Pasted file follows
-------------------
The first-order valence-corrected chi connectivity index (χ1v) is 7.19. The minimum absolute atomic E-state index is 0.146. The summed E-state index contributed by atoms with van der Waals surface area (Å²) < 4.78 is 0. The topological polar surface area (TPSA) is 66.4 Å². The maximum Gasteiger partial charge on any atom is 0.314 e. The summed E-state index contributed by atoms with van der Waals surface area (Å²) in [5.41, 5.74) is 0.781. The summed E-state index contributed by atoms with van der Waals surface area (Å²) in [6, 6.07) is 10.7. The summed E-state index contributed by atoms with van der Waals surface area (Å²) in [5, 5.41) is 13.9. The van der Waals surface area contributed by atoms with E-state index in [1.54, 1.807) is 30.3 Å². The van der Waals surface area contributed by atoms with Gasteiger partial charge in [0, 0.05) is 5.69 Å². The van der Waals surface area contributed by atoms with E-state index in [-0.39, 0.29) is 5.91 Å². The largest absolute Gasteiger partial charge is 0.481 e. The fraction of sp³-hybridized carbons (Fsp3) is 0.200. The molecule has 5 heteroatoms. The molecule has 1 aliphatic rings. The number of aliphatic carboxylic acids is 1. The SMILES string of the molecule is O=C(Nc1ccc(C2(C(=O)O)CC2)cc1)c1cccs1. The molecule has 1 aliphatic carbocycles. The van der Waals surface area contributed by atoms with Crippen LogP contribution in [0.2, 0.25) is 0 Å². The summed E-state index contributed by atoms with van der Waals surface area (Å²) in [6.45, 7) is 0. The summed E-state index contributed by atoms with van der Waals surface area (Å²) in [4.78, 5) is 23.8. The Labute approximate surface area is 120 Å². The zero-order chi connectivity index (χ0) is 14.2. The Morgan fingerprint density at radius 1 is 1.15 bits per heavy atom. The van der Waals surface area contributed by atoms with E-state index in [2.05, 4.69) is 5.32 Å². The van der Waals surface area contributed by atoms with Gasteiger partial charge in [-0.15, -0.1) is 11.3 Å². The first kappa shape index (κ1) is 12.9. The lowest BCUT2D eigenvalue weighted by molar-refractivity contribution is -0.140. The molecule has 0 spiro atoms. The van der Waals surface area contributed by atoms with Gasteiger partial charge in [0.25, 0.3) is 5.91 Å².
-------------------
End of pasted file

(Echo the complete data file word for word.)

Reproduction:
The first-order valence-corrected chi connectivity index (χ1v) is 7.19. The minimum absolute atomic E-state index is 0.146. The summed E-state index contributed by atoms with van der Waals surface area (Å²) < 4.78 is 0. The topological polar surface area (TPSA) is 66.4 Å². The maximum Gasteiger partial charge on any atom is 0.314 e. The summed E-state index contributed by atoms with van der Waals surface area (Å²) in [5.41, 5.74) is 0.781. The summed E-state index contributed by atoms with van der Waals surface area (Å²) in [6, 6.07) is 10.7. The summed E-state index contributed by atoms with van der Waals surface area (Å²) in [5, 5.41) is 13.9. The van der Waals surface area contributed by atoms with E-state index in [1.54, 1.807) is 30.3 Å². The van der Waals surface area contributed by atoms with Gasteiger partial charge in [0, 0.05) is 5.69 Å². The van der Waals surface area contributed by atoms with E-state index in [-0.39, 0.29) is 5.91 Å². The largest absolute Gasteiger partial charge is 0.481 e. The fraction of sp³-hybridized carbons (Fsp3) is 0.200. The molecule has 5 heteroatoms. The molecule has 1 aliphatic rings. The number of aliphatic carboxylic acids is 1. The SMILES string of the molecule is O=C(Nc1ccc(C2(C(=O)O)CC2)cc1)c1cccs1. The molecule has 1 aliphatic carbocycles. The van der Waals surface area contributed by atoms with Crippen LogP contribution in [0.2, 0.25) is 0 Å². The summed E-state index contributed by atoms with van der Waals surface area (Å²) in [6.45, 7) is 0. The summed E-state index contributed by atoms with van der Waals surface area (Å²) in [4.78, 5) is 23.8. The Labute approximate surface area is 120 Å². The zero-order chi connectivity index (χ0) is 14.2. The Morgan fingerprint density at radius 1 is 1.15 bits per heavy atom. The van der Waals surface area contributed by atoms with E-state index in [2.05, 4.69) is 5.32 Å². The van der Waals surface area contributed by atoms with Gasteiger partial charge in [-0.15, -0.1) is 11.3 Å². The first kappa shape index (κ1) is 12.9. The lowest BCUT2D eigenvalue weighted by molar-refractivity contribution is -0.140. The molecule has 0 spiro atoms. The van der Waals surface area contributed by atoms with Gasteiger partial charge in [0.25, 0.3) is 5.91 Å².